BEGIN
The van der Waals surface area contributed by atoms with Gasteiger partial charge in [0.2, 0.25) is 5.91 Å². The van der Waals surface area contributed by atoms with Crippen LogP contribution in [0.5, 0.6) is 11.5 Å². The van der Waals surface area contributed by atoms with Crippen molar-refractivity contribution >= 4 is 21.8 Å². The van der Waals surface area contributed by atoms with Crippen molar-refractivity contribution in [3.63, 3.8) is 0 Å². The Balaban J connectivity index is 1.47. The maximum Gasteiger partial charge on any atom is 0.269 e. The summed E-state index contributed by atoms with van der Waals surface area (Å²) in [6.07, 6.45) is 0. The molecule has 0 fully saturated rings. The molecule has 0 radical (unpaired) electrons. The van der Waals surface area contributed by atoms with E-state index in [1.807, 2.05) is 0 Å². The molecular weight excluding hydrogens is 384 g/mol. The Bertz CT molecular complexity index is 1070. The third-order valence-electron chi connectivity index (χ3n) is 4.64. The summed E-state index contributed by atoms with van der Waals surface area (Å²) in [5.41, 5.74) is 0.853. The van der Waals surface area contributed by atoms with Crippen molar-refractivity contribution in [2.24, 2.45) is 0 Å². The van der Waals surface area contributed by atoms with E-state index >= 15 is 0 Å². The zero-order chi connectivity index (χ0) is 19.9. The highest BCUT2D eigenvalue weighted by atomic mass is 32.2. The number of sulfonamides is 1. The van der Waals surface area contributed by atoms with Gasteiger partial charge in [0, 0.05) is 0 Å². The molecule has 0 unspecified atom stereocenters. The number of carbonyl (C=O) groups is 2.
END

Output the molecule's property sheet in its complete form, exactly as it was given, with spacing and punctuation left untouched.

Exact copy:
The van der Waals surface area contributed by atoms with Gasteiger partial charge in [0.2, 0.25) is 5.91 Å². The van der Waals surface area contributed by atoms with Crippen LogP contribution in [0.5, 0.6) is 11.5 Å². The van der Waals surface area contributed by atoms with Crippen molar-refractivity contribution >= 4 is 21.8 Å². The van der Waals surface area contributed by atoms with Crippen molar-refractivity contribution in [3.63, 3.8) is 0 Å². The Balaban J connectivity index is 1.47. The maximum Gasteiger partial charge on any atom is 0.269 e. The summed E-state index contributed by atoms with van der Waals surface area (Å²) in [6.07, 6.45) is 0. The molecule has 0 fully saturated rings. The molecule has 0 radical (unpaired) electrons. The van der Waals surface area contributed by atoms with E-state index in [1.807, 2.05) is 0 Å². The molecular weight excluding hydrogens is 384 g/mol. The Bertz CT molecular complexity index is 1070. The third-order valence-electron chi connectivity index (χ3n) is 4.64. The summed E-state index contributed by atoms with van der Waals surface area (Å²) in [5.41, 5.74) is 0.853. The van der Waals surface area contributed by atoms with Crippen molar-refractivity contribution in [2.24, 2.45) is 0 Å². The van der Waals surface area contributed by atoms with E-state index >= 15 is 0 Å². The zero-order chi connectivity index (χ0) is 19.9. The highest BCUT2D eigenvalue weighted by atomic mass is 32.2. The number of sulfonamides is 1. The van der Waals surface area contributed by atoms with Gasteiger partial charge in [0, 0.05) is 0 Å². The molecule has 0 unspecified atom stereocenters. The number of carbonyl (C=O) groups is 2.